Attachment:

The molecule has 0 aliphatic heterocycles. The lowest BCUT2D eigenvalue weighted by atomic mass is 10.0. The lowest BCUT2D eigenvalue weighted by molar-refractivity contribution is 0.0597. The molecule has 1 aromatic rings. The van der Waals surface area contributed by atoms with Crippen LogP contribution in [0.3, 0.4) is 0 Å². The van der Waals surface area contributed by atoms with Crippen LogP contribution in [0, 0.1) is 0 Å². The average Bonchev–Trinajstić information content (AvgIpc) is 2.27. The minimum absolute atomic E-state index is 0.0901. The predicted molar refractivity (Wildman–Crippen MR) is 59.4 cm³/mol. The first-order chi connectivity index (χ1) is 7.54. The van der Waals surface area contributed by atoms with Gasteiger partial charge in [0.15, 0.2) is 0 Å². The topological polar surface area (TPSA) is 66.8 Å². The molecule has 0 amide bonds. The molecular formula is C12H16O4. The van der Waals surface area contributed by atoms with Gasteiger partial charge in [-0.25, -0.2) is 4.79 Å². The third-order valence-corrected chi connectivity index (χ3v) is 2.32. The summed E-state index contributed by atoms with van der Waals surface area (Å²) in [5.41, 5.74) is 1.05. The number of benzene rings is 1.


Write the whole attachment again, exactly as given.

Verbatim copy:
The molecule has 0 aliphatic heterocycles. The lowest BCUT2D eigenvalue weighted by atomic mass is 10.0. The lowest BCUT2D eigenvalue weighted by molar-refractivity contribution is 0.0597. The molecule has 1 aromatic rings. The van der Waals surface area contributed by atoms with Crippen LogP contribution in [0.3, 0.4) is 0 Å². The van der Waals surface area contributed by atoms with Crippen LogP contribution in [0, 0.1) is 0 Å². The average Bonchev–Trinajstić information content (AvgIpc) is 2.27. The minimum absolute atomic E-state index is 0.0901. The predicted molar refractivity (Wildman–Crippen MR) is 59.4 cm³/mol. The first-order chi connectivity index (χ1) is 7.54. The van der Waals surface area contributed by atoms with Gasteiger partial charge in [0.15, 0.2) is 0 Å². The topological polar surface area (TPSA) is 66.8 Å². The molecule has 0 amide bonds. The molecular formula is C12H16O4. The van der Waals surface area contributed by atoms with Gasteiger partial charge in [-0.25, -0.2) is 4.79 Å². The third-order valence-corrected chi connectivity index (χ3v) is 2.32. The summed E-state index contributed by atoms with van der Waals surface area (Å²) in [5.41, 5.74) is 1.05. The number of benzene rings is 1.